[ click to continue reading at ]

Posted on January 31, 2011 by Editor

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Why It’s So Hard To Find A Date on Wikipedia

from The New York Times

Define Gender Gap? Look Up Wikipedia’s Contributor List



In 10 short years, Wikipedia has accomplished some remarkable goals. More than 3.5 million articles in English? Done. More than 250 languages? Sure.

But another number has proved to be an intractable obstacle for the online encyclopedia: surveys suggest that less than 15 percent of its hundreds of thousands of contributors are women.

About a year ago, the Wikimedia Foundation, the organization that runs Wikipedia, collaborated on a study of Wikipedia’s contributor base and discovered that it was barely 13 percent women; the average age of a contributor was in the mid-20s, according to the study by a joint center of the United Nations University and Maastricht University.

Sue Gardner, the executive director of the foundation, has set a goal to raise the share of female contributors to 25 percent by 2015, but she is running up against the traditions of the computer world and an obsessive fact-loving realm that is dominated by men and, some say, uncomfortable for women.

[ click to continue reading at ]

Posted on January 30, 2011 by Editor

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from Trailer Addict

[ click to view at ]

Posted on January 30, 2011 by Editor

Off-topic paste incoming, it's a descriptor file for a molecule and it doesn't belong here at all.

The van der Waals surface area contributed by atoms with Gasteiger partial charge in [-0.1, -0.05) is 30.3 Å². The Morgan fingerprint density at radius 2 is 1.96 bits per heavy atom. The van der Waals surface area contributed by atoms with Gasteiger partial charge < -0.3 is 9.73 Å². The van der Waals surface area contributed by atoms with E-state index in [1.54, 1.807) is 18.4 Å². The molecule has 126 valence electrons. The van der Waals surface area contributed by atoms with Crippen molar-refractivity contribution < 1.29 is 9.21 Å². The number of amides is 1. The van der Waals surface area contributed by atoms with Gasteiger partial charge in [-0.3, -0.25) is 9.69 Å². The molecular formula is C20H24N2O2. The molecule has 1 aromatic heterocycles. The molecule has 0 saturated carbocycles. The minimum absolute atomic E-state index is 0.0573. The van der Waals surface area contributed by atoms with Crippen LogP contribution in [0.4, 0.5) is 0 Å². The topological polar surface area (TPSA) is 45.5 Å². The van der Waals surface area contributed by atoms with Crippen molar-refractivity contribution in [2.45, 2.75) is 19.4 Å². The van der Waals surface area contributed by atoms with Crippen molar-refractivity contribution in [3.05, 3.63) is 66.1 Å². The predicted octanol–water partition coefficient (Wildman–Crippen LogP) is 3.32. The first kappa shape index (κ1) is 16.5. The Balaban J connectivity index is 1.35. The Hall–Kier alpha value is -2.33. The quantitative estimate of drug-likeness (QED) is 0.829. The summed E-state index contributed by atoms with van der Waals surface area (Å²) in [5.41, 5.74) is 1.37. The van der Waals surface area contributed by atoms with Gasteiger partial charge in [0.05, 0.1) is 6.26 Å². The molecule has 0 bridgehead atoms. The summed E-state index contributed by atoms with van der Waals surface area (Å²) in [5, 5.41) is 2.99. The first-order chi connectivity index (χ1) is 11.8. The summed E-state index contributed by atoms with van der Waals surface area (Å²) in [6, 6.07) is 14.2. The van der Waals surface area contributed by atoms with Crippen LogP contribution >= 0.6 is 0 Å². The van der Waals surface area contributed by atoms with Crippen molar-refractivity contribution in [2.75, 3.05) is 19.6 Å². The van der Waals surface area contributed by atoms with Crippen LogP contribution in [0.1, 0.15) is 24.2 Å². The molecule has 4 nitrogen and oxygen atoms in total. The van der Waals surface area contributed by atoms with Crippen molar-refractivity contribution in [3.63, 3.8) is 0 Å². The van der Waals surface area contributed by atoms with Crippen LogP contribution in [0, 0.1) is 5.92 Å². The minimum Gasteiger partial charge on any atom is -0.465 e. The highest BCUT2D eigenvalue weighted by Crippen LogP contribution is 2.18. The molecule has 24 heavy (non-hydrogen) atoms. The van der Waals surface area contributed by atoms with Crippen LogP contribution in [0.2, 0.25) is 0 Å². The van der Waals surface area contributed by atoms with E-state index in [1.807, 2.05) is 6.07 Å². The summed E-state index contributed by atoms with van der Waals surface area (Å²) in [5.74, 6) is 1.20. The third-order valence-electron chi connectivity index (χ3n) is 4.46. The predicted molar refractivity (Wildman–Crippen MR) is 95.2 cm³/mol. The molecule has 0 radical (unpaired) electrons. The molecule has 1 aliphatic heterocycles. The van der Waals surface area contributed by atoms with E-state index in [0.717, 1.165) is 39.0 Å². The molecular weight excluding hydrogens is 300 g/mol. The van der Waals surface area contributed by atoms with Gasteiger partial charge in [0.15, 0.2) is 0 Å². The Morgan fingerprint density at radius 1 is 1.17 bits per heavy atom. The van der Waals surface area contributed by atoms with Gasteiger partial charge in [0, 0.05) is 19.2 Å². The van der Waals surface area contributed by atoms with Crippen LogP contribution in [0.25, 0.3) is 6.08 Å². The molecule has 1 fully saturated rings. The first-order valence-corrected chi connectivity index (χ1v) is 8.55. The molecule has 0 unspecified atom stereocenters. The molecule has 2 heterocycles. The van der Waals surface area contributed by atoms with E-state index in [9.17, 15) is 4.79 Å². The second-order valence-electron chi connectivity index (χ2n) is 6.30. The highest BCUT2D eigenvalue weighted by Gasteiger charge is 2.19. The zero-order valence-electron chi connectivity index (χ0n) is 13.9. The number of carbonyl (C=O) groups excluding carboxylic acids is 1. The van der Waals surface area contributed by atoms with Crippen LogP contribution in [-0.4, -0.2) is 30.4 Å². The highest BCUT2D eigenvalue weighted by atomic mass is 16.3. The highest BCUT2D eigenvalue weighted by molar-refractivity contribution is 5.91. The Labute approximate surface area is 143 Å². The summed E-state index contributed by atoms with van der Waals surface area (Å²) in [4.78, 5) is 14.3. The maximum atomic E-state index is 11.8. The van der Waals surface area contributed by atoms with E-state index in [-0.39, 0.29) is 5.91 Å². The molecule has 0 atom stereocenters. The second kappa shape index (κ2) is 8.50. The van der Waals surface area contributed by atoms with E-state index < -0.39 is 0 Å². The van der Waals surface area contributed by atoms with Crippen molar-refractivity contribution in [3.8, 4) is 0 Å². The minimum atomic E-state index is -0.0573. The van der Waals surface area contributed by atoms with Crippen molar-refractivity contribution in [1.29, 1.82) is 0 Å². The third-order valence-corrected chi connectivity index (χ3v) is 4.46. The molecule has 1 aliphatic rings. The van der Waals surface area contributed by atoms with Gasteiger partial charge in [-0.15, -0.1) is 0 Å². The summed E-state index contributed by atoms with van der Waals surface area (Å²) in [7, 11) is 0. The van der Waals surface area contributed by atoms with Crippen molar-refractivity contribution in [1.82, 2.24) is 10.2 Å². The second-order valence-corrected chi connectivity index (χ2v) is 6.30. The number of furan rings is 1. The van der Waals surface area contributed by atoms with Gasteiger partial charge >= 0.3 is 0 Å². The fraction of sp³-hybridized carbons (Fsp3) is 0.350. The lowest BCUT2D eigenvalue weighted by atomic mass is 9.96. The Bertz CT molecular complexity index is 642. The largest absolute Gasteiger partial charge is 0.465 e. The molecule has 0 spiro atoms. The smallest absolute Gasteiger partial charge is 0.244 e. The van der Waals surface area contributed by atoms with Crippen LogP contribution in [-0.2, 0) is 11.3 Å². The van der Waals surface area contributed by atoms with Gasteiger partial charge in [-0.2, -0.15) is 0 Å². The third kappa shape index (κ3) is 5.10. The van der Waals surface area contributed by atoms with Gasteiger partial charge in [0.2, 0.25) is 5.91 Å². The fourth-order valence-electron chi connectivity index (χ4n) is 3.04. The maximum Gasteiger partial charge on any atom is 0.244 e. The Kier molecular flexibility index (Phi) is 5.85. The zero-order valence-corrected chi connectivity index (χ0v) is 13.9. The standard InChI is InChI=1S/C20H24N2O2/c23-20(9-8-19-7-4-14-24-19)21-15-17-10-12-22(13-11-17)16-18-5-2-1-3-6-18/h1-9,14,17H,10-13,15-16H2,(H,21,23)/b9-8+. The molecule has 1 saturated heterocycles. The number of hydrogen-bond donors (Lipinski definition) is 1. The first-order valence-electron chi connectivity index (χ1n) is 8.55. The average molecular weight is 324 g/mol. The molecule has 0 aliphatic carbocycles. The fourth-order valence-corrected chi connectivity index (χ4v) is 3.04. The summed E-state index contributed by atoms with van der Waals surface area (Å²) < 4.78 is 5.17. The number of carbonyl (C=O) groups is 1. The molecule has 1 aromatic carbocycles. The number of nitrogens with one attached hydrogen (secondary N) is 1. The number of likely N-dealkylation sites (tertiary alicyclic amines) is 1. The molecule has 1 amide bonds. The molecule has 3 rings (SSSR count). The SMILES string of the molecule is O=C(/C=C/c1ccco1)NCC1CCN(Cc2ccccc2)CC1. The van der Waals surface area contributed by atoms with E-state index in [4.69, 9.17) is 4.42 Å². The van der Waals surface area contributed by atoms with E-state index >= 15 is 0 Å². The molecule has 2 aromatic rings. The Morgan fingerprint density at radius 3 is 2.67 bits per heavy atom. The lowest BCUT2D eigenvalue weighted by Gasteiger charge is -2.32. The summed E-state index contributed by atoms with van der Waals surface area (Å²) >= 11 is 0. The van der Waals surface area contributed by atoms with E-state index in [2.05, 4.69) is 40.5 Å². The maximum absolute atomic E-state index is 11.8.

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George Condo @ The New Museum

from The New York Observer

Kanye Hugged: A Little Moment With Mr. West at the George Condo Opening

By Nate Freeman

We were standing in front of the titan of pop music at a party last night to celebrate artist George Condo’s first retrospective, Mental States, which opens today at The New Museum. Condo is known for painting his subjects as wild-eyed gaping clown faces, cheeks and foreheads flushed with spiky brushstrokes that intimate explosion, and always featuring distinctive askew-splayed bucked teeth. The most famous of these subjects is Kanye West, whom Condo depicted in flagrante delicto on the cover of his album My Beautiful Dark Twisted Fantasy  (another Condo was used as the official album art, however, after Kanye tweeted that the more racy choice had been “banned” by someone).

“I don’t talk to the fuckin’ press!” Kanye West told The Observer.

With that we walked off, thinking incorrectly that we would not speak to Kanye West again that night.

Others at the party were more chatty than the hip-hop star. We ran into a be-stubbled James Frey coming down the extra-slim white hallway that took the art patrons to the main exhibition room. Marc Jacobs sauntered around pecking everyone on the cheek, allowing the stray whiskers of his fuchsia and aquamarine fur scarf to nuzzle against their noses.

[ click to continue reading at The Observer ]

Posted on January 29, 2011 by Editor

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Exhibition a



James Frey and Jeanne Greenberg

This entry was posted in Art Yo. Bookmark the permalink.

[ click to visit Exhibition A ]

Posted on January 28, 2011 by Editor

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William Gibson’s History of Digital Vandalism

from The New York Times

25 Years of Digital Vandalism


IN January 1986, Basit and Amjad Alvi, sibling programmers living near the main train station in Lahore, Pakistan, wrote a piece of code to safeguard the latest version of their heart-monitoring software from piracy. They called it Brain, and it was basically a wheel-clamp for PCs. Computers that ran their program, plus this new bit of code, would stop working after a year, though they cheerfully provided three telephone numbers, against the day. If you were a legitimate user, and could prove it, they’d unlock you.